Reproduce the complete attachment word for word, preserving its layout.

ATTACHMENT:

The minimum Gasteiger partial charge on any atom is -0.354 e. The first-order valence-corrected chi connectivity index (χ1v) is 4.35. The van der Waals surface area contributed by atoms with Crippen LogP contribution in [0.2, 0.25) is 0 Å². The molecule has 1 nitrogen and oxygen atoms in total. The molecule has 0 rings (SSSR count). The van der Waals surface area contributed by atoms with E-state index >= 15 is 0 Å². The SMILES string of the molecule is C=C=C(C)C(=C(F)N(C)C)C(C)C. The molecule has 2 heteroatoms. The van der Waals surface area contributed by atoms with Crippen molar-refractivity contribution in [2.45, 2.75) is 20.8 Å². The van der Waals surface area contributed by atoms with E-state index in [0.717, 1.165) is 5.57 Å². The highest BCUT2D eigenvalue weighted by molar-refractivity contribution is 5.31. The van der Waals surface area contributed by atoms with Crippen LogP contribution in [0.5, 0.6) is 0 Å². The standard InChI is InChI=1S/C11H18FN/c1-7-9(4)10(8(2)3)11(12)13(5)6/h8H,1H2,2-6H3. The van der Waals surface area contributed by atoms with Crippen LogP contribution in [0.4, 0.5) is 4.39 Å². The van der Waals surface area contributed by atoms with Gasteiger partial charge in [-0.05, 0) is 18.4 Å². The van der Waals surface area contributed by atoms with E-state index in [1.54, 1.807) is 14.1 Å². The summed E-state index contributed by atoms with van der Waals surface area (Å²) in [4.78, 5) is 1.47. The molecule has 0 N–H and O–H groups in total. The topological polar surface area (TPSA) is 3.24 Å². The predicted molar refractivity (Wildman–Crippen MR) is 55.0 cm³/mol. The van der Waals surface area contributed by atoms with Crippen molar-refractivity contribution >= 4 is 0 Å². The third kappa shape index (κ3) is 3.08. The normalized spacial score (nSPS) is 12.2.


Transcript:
The minimum Gasteiger partial charge on any atom is -0.354 e. The first-order valence-corrected chi connectivity index (χ1v) is 4.35. The van der Waals surface area contributed by atoms with Crippen LogP contribution in [0.2, 0.25) is 0 Å². The molecule has 1 nitrogen and oxygen atoms in total. The molecule has 0 rings (SSSR count). The van der Waals surface area contributed by atoms with E-state index >= 15 is 0 Å². The SMILES string of the molecule is C=C=C(C)C(=C(F)N(C)C)C(C)C. The molecule has 2 heteroatoms. The van der Waals surface area contributed by atoms with Crippen molar-refractivity contribution in [2.45, 2.75) is 20.8 Å². The van der Waals surface area contributed by atoms with E-state index in [0.717, 1.165) is 5.57 Å². The highest BCUT2D eigenvalue weighted by molar-refractivity contribution is 5.31. The van der Waals surface area contributed by atoms with Crippen LogP contribution in [0.5, 0.6) is 0 Å². The standard InChI is InChI=1S/C11H18FN/c1-7-9(4)10(8(2)3)11(12)13(5)6/h8H,1H2,2-6H3. The van der Waals surface area contributed by atoms with Crippen LogP contribution in [0.4, 0.5) is 4.39 Å². The van der Waals surface area contributed by atoms with Gasteiger partial charge in [-0.05, 0) is 18.4 Å². The van der Waals surface area contributed by atoms with E-state index in [1.54, 1.807) is 14.1 Å². The summed E-state index contributed by atoms with van der Waals surface area (Å²) in [4.78, 5) is 1.47. The molecule has 0 N–H and O–H groups in total. The topological polar surface area (TPSA) is 3.24 Å². The predicted molar refractivity (Wildman–Crippen MR) is 55.0 cm³/mol. The van der Waals surface area contributed by atoms with Crippen molar-refractivity contribution >= 4 is 0 Å². The third kappa shape index (κ3) is 3.08. The normalized spacial score (nSPS) is 12.2.